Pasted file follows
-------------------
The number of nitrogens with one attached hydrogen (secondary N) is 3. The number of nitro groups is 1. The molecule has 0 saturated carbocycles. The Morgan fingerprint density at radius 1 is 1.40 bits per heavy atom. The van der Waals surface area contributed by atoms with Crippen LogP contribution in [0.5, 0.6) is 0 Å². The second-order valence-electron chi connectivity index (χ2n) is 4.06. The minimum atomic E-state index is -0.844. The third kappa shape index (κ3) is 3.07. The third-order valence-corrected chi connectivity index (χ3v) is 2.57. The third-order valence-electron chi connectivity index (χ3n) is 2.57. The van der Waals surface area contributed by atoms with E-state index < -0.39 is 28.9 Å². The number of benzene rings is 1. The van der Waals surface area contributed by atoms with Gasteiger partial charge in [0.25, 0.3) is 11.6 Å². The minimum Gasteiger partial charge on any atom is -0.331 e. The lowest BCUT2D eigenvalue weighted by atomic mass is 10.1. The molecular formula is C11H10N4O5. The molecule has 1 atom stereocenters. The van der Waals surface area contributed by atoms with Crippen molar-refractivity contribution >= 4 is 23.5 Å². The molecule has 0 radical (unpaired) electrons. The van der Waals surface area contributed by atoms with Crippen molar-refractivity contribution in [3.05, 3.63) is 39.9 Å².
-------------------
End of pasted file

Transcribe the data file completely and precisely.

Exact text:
The number of nitrogens with one attached hydrogen (secondary N) is 3. The number of nitro groups is 1. The molecule has 0 saturated carbocycles. The Morgan fingerprint density at radius 1 is 1.40 bits per heavy atom. The van der Waals surface area contributed by atoms with Crippen LogP contribution in [0.5, 0.6) is 0 Å². The second-order valence-electron chi connectivity index (χ2n) is 4.06. The minimum atomic E-state index is -0.844. The third kappa shape index (κ3) is 3.07. The third-order valence-corrected chi connectivity index (χ3v) is 2.57. The third-order valence-electron chi connectivity index (χ3n) is 2.57. The van der Waals surface area contributed by atoms with E-state index < -0.39 is 28.9 Å². The number of benzene rings is 1. The van der Waals surface area contributed by atoms with Gasteiger partial charge in [0.25, 0.3) is 11.6 Å². The minimum Gasteiger partial charge on any atom is -0.331 e. The lowest BCUT2D eigenvalue weighted by atomic mass is 10.1. The molecular formula is C11H10N4O5. The molecule has 1 atom stereocenters. The van der Waals surface area contributed by atoms with Crippen molar-refractivity contribution >= 4 is 23.5 Å². The molecule has 0 radical (unpaired) electrons. The van der Waals surface area contributed by atoms with Crippen molar-refractivity contribution in [3.05, 3.63) is 39.9 Å².